In this test, we create procedures of various sizes with the batch api (single transaction mode) and without the batch api. All ec-perl scripts establish an ssl connection with the server when submitting the first message, regardless of whether that first message is an ordinary request or a batch of requests. The test results reported below factor out this cost by issuing an innocuous getServerInfo call, then measuring the time it takes to issue the createStep requests.
This graph shows that using the batch api reduces procedure creation time by about 50% for medium to large procedures and the time difference is negligible (less than 1 second) for procedures with 10 steps. In this scenario, the local agent on the Commander server issued the create step requests in a job. It’s interesting to note what happens if the machine issuing the requests is on a WAN; to emulate that, I ran the test from a home network VPNed into Electric Cloud with a Commander server in our office:
As one would expect, the round trip costs are somewhat larger now, so using the batch api reduces procedure creation time by about 66%. Again, not a lot of impact for small procedures (in this case, it took about 1 second to create such a procedure either way). Also, because the batch api uses one round trip to create the procedure, the WAN versus local-agent numbers are virtually the same, showing that most of the time is spent in server processing and the I/O costs are negligible in comparison:
Parallel GetProperty Test
In this test, we time how long it takes to get varying numbers of properties with a parallel batch and without the batch api. As for the procedure creation test, we factor out the cost of establishing the ssl connection to the server.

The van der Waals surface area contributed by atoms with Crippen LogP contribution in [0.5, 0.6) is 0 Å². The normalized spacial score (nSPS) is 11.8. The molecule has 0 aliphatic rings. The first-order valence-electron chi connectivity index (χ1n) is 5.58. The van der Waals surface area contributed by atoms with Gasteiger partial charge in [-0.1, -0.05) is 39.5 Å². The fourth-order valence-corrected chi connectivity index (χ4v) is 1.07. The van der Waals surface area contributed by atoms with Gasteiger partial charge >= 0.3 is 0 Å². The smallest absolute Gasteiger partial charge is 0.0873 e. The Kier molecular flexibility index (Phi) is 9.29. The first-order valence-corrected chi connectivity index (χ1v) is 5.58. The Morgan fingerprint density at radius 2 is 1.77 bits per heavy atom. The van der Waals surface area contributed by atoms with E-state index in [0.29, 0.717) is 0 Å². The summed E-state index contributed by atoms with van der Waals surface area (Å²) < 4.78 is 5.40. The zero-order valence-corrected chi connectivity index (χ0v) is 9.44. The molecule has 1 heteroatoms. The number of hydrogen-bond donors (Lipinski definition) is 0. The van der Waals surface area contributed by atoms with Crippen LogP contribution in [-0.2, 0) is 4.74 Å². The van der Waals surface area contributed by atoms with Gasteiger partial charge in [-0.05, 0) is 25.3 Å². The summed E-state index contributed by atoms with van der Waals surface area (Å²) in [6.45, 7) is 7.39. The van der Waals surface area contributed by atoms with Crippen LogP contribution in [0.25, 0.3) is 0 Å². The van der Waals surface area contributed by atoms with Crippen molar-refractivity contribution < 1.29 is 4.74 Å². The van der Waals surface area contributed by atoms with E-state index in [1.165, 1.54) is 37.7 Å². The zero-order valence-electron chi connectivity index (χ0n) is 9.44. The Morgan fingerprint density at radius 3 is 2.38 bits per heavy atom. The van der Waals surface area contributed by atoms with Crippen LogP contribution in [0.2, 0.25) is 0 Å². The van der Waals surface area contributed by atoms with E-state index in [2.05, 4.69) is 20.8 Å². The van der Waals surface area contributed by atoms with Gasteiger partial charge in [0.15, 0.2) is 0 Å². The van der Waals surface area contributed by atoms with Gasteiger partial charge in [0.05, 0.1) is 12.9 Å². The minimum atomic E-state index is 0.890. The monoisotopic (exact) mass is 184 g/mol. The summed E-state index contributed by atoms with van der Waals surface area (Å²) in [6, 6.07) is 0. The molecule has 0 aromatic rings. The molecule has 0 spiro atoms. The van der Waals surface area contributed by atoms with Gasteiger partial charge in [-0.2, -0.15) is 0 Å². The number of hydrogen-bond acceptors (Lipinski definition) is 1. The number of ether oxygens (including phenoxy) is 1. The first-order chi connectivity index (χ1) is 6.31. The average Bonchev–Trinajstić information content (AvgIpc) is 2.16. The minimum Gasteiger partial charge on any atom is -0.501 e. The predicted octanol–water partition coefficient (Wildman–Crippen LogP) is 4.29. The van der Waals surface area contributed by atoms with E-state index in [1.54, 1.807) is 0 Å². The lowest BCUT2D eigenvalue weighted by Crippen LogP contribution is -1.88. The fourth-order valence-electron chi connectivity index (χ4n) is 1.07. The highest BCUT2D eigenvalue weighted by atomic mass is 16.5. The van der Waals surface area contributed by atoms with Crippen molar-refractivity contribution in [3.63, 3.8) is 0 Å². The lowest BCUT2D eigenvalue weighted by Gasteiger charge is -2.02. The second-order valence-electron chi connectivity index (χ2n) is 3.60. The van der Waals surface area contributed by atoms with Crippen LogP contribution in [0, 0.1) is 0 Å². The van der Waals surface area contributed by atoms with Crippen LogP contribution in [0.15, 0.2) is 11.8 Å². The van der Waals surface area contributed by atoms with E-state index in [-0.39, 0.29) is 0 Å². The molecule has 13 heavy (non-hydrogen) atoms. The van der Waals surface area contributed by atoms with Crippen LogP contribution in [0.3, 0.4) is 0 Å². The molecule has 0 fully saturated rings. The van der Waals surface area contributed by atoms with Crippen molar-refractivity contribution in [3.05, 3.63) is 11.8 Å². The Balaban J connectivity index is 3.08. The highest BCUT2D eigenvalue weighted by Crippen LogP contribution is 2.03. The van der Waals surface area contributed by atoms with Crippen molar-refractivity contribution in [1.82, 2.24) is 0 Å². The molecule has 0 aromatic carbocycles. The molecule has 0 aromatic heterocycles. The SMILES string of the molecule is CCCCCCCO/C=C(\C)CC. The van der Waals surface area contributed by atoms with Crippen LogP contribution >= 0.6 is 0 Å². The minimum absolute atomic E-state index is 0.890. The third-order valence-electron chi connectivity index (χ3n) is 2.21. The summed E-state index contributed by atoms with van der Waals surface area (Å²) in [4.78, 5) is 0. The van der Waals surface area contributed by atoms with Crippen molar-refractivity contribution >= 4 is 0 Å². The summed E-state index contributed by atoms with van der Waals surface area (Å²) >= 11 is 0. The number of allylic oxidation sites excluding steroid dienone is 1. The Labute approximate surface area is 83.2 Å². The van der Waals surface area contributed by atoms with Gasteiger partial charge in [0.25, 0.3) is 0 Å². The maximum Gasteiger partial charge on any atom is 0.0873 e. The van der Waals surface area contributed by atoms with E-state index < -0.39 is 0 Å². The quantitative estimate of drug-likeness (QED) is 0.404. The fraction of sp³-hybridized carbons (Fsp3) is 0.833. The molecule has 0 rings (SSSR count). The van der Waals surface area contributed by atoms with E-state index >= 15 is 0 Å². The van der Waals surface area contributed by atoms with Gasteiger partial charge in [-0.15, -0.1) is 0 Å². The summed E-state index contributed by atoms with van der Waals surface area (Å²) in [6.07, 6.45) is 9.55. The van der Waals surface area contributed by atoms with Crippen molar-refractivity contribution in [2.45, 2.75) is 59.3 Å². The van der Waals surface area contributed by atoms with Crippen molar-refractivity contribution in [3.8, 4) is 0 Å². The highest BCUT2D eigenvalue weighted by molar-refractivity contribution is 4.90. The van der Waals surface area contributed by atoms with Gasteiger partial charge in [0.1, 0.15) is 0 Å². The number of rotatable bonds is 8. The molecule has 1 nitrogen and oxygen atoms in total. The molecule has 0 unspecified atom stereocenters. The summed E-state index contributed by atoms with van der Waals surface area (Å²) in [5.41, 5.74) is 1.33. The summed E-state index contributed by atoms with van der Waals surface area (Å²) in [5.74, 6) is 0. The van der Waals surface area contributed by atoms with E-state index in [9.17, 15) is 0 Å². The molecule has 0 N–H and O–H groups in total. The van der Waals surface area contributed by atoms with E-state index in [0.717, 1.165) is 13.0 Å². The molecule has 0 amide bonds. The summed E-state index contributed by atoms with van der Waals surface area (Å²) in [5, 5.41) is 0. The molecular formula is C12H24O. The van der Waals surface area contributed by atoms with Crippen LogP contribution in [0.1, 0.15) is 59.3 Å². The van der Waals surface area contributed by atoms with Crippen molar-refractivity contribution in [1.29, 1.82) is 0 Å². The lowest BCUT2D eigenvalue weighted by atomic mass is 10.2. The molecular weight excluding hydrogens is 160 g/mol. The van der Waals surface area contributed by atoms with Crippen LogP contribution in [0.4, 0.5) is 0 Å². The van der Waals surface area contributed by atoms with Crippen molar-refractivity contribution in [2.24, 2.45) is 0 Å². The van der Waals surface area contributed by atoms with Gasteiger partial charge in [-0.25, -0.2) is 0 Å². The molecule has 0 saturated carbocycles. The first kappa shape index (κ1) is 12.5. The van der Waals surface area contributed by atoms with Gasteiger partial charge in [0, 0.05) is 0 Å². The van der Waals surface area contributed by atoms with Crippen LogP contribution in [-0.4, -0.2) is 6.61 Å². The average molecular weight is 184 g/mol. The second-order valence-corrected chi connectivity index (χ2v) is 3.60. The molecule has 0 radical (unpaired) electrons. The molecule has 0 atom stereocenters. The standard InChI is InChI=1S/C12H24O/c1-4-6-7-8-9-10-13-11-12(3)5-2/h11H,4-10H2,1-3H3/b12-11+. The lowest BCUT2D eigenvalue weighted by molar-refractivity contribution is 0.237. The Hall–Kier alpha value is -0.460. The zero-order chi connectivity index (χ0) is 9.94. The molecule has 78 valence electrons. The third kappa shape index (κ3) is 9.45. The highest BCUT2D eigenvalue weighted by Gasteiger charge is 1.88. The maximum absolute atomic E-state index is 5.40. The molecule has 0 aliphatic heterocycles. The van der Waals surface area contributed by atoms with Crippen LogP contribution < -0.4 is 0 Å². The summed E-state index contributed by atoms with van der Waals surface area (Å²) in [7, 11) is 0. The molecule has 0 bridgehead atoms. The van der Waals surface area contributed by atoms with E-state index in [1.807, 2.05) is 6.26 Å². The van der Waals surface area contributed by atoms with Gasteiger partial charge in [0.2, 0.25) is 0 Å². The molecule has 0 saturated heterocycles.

The difference here isn’t as dramatic as in the procedure creation case, but it’s still quite significant for medium and large numbers of getProperty calls with roughly a 30% time savings when getting properties on the local agent and about 55% savings when getting properties over a WAN.
The batch api provides significant performance benefit in both LAN and WAN environments for medium and large sets of requests. For small sets, the benefit is not very high, but it’s certainly no worse than issuing requests one at a time. Also, for scripts that contact the server repeatedly with a few requests every time, the little savings from each small batch request can add up. Of course, if it’s possible to structure such scripts to have a few large batches of requests instead, you’ll achieve the best speed-up.
For more details and examples, see the Using ectool and the Commander API section of online help.
He joined the Electric Cloud engineering team in 2003 to work on various facets of emake and the Accelerator Cluster Manager and wrote the first version of ElectricRunner. Sandeep was a member of the team that began to design and implement ElectricCommander in 2005, where he wrote the Commander Agent and implemented some of the core features of the Commander server.
Sandeep holds a BS in Computer Science from Cornell University and an MS in Computer Science from Stanford University.